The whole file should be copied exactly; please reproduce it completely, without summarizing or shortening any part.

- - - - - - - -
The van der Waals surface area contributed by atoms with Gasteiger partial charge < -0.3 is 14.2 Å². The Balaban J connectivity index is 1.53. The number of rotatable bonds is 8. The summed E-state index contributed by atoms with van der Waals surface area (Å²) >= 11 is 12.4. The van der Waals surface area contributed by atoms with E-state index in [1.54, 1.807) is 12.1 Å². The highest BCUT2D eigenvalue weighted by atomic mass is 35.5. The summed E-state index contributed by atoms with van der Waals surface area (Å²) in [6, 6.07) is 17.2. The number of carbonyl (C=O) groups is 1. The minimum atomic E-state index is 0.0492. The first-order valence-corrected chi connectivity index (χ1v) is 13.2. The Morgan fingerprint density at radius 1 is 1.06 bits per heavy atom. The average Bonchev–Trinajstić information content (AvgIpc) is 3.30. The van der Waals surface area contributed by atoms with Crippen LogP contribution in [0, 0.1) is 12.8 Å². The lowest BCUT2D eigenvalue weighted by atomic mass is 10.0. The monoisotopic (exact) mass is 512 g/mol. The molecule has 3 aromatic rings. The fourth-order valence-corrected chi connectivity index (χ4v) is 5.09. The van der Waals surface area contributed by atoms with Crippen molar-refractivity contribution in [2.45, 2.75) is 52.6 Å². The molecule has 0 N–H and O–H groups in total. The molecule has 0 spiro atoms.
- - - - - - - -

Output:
The van der Waals surface area contributed by atoms with Gasteiger partial charge < -0.3 is 14.2 Å². The Balaban J connectivity index is 1.53. The number of rotatable bonds is 8. The summed E-state index contributed by atoms with van der Waals surface area (Å²) >= 11 is 12.4. The van der Waals surface area contributed by atoms with E-state index in [1.54, 1.807) is 12.1 Å². The highest BCUT2D eigenvalue weighted by atomic mass is 35.5. The summed E-state index contributed by atoms with van der Waals surface area (Å²) in [6, 6.07) is 17.2. The number of carbonyl (C=O) groups is 1. The minimum atomic E-state index is 0.0492. The first-order valence-corrected chi connectivity index (χ1v) is 13.2. The Morgan fingerprint density at radius 1 is 1.06 bits per heavy atom. The average Bonchev–Trinajstić information content (AvgIpc) is 3.30. The van der Waals surface area contributed by atoms with Crippen LogP contribution in [0, 0.1) is 12.8 Å². The lowest BCUT2D eigenvalue weighted by atomic mass is 10.0. The monoisotopic (exact) mass is 512 g/mol. The molecule has 3 aromatic rings. The fourth-order valence-corrected chi connectivity index (χ4v) is 5.09. The van der Waals surface area contributed by atoms with Crippen molar-refractivity contribution in [2.45, 2.75) is 52.6 Å². The molecule has 0 N–H and O–H groups in total. The molecule has 0 spiro atoms.